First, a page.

As the days and nights ticked off until Christmas the Elves were kept very busy. Long did they labor at the almost impossible task of assembling the toys and packing them in Santa’s bag, actually a wormhole. Winky almost tumbled in and was only saved by a quick thinking Rumple Tweezer who pulled Winky from the brink of the “Blue Event Horizon” by his lucky charms! On several occasions Santa himself had to sprinkle a little of the magic dust around the shop floor to keep the Elves on their toes. Winky was kept too busy to try and see Rudolph. It seemed that either Bimbo or Rumple Tweezer always had an eye on him. All that the Elves were constantly talking about was who would ride with Santa this year. Soon Santa would choose the very best Elves to accompany him on his Christmas Eve ride. Nobody really wanted to go, for it meant a lot of extra work. While the rest of the Elves were at the PAR TAY of the year, the Elves that went with Santa were incredibly busy delivering billions of presents all around the world in one nights time. It might take a month just to recover from it. Yet it was considered an honor and there was the magic dust; which is why it might take a month to recover, and all those happy children as well. If it would get him close to Rudolph, Winky would do almost anything to go with Santa, if only he could!

Finally the big day arrived; it was the 23rd of December the day that Santa would announce whom his ‘helpers’ would be this year. Would Santa choose Winky this year? Finally Santa and Mrs. Kringle entered the shop just as the Elves were packing the last of the presents for all the good girls and boys all over the world. A hush came over all the Elves as Santa cleared his throat and began. His choices for this year were Larry the dwarf and Rumple Tweezer. Larry the Dwarf was a good choice as Larry was the tallest Elf. Larry was 6 ft 2 in his stocking feet, rather large for an Elf. While Santa wanted the shop steward to work at least one day a year, much to the chagrin of Rumple Tweezer.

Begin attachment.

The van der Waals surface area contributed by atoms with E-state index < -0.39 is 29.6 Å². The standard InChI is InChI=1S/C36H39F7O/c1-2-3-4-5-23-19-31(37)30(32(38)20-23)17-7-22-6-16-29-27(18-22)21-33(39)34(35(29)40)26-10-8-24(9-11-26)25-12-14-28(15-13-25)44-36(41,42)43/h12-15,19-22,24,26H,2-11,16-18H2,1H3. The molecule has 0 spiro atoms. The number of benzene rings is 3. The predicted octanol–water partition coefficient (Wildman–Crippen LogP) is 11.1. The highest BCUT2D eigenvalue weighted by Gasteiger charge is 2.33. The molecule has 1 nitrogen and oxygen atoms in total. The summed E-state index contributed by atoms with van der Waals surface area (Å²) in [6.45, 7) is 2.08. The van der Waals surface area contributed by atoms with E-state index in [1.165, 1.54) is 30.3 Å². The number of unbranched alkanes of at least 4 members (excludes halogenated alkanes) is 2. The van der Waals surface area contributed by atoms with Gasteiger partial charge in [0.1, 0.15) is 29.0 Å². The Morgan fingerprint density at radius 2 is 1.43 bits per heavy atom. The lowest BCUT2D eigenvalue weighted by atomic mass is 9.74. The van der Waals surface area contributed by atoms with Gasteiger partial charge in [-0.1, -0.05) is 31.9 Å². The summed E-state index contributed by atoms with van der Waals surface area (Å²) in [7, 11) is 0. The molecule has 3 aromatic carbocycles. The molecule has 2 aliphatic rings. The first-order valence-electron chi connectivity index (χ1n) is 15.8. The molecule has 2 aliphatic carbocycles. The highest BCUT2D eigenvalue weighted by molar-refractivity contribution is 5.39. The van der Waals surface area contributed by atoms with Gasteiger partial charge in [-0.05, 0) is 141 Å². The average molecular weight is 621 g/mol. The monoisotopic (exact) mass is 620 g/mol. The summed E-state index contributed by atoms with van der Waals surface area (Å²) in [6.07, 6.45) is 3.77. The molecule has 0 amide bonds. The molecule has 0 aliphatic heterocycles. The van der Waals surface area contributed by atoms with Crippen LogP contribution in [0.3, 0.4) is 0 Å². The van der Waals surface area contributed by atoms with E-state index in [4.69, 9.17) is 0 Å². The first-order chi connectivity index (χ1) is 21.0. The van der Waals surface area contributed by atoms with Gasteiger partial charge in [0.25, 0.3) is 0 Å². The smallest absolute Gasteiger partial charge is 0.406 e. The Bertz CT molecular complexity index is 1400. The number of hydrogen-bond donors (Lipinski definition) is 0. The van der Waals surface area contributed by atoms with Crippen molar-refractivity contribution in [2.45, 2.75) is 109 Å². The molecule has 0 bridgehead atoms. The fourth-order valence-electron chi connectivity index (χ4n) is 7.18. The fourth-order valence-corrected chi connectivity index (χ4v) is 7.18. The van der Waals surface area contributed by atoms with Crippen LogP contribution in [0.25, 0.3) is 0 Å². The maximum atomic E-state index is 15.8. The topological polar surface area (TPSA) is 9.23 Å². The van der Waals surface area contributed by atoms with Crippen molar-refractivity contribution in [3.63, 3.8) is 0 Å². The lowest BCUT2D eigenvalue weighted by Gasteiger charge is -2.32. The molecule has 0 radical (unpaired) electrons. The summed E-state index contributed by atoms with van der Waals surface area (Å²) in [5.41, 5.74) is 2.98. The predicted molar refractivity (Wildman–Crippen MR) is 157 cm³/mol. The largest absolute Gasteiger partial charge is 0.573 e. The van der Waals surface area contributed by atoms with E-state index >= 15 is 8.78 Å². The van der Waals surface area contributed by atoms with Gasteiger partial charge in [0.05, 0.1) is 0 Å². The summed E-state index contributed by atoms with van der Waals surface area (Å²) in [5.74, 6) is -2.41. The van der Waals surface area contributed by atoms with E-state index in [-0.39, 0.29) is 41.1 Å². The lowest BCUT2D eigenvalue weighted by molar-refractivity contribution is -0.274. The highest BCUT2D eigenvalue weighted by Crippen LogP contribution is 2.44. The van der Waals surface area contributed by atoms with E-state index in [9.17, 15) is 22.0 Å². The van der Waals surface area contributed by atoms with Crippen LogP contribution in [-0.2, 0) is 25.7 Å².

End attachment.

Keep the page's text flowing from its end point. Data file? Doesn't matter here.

The rest of the Elves began to dance and sing the traditional way to show their thanks for not being chosen, and the start of a five day long party that would send most of them to the hospital. All of the Elves except the littlest Elf who was heart broken. Winky Tinky hung his head and began to shuffle back to his lonely bed. He crossed the compound to the bunkhouse and by the time he got there he was already sobbing gently.

Meanwhile the shop floor has been turned into a party pit out of Dante’s Inferno and Mrs. Kringle has packed and left for three weeks in the Blue Mountains of Jamaica for a tryst with a Rasta man. Someone’s found some old Dio and Sabbath discs and is cranking them out at ear splitting volume. Larry the Dwarf and Rumple Tweezer are drowning their sorrows in a Vat of Donnie P ’58. A few members of the pharmacy staff are pouring little bags of magic dust in the punch bowl as the prim and proper Elf sisters Darla and Dora Dumplings take turns sitting atop the office copier machine making copies of their naked backsides for use later on at the party.

As this was going on Winky lay in his bunk and cried his little eyes out over Rudolph. All through the night while the noise level climbed beyond hearing Winky cried and cried. Then just after dawn Winky was shocked backed to reality by the blaring sirens of an ambulance sleigh. Winky sprang from his bed to see what was the matter and saw the medics carrying what had to be Larry the Dwarf. Winky ran across the compound dressed in his night gown to find that Larry had gone to visit Vixen but had gotten into Cupid’s stall by mistake and what remained wasn’t much but he did have a smile on his face. Santa came up dressed in his red delivery suit with a very hung over Rumple Tweezer in tow and demanded to know what had happened? When he found out what had happened he shook his head and smiled to himself and wondered who he should choose now that Larry the Dwarf was out of the picture. Just then Rumple Tweezer whispered something in Santa’s ear and that jolly old Elf laughed out loud and struck Rumple Tweezer on his shoulder knocking him to the ground. As Santa choked on laughter he merrily announced that Winky Tinky would take Larry’s place!